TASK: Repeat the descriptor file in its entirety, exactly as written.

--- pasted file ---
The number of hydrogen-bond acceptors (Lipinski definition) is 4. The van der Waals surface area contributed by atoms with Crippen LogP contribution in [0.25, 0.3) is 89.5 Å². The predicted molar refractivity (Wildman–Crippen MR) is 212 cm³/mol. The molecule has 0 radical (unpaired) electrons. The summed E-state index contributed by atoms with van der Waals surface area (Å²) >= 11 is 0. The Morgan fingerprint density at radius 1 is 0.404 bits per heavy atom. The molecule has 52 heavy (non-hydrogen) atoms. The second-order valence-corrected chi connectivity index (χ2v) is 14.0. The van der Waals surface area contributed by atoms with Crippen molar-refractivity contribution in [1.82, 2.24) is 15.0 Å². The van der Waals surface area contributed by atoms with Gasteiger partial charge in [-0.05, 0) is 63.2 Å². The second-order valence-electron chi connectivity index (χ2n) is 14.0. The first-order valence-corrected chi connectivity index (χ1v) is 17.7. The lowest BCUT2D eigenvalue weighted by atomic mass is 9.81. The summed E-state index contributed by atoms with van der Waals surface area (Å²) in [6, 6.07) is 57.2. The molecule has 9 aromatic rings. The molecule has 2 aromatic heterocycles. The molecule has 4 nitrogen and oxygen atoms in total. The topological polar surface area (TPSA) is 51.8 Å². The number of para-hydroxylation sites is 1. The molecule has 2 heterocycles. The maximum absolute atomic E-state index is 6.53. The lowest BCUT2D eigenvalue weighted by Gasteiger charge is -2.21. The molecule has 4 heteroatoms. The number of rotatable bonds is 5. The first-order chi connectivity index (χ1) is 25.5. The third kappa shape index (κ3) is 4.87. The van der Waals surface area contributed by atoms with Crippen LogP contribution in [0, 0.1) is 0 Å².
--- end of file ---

The number of hydrogen-bond acceptors (Lipinski definition) is 4. The van der Waals surface area contributed by atoms with Crippen LogP contribution in [0.25, 0.3) is 89.5 Å². The predicted molar refractivity (Wildman–Crippen MR) is 212 cm³/mol. The molecule has 0 radical (unpaired) electrons. The summed E-state index contributed by atoms with van der Waals surface area (Å²) >= 11 is 0. The Morgan fingerprint density at radius 1 is 0.404 bits per heavy atom. The molecule has 52 heavy (non-hydrogen) atoms. The second-order valence-corrected chi connectivity index (χ2v) is 14.0. The van der Waals surface area contributed by atoms with Crippen molar-refractivity contribution in [1.82, 2.24) is 15.0 Å². The van der Waals surface area contributed by atoms with Gasteiger partial charge in [-0.05, 0) is 63.2 Å². The second-order valence-electron chi connectivity index (χ2n) is 14.0. The first-order valence-corrected chi connectivity index (χ1v) is 17.7. The lowest BCUT2D eigenvalue weighted by atomic mass is 9.81. The summed E-state index contributed by atoms with van der Waals surface area (Å²) in [6, 6.07) is 57.2. The molecule has 9 aromatic rings. The molecule has 2 aromatic heterocycles. The molecule has 4 nitrogen and oxygen atoms in total. The topological polar surface area (TPSA) is 51.8 Å². The number of para-hydroxylation sites is 1. The molecule has 2 heterocycles. The maximum absolute atomic E-state index is 6.53. The lowest BCUT2D eigenvalue weighted by Gasteiger charge is -2.21. The molecule has 4 heteroatoms. The number of rotatable bonds is 5. The first-order chi connectivity index (χ1) is 25.5. The third kappa shape index (κ3) is 4.87. The van der Waals surface area contributed by atoms with Crippen LogP contribution in [0, 0.1) is 0 Å².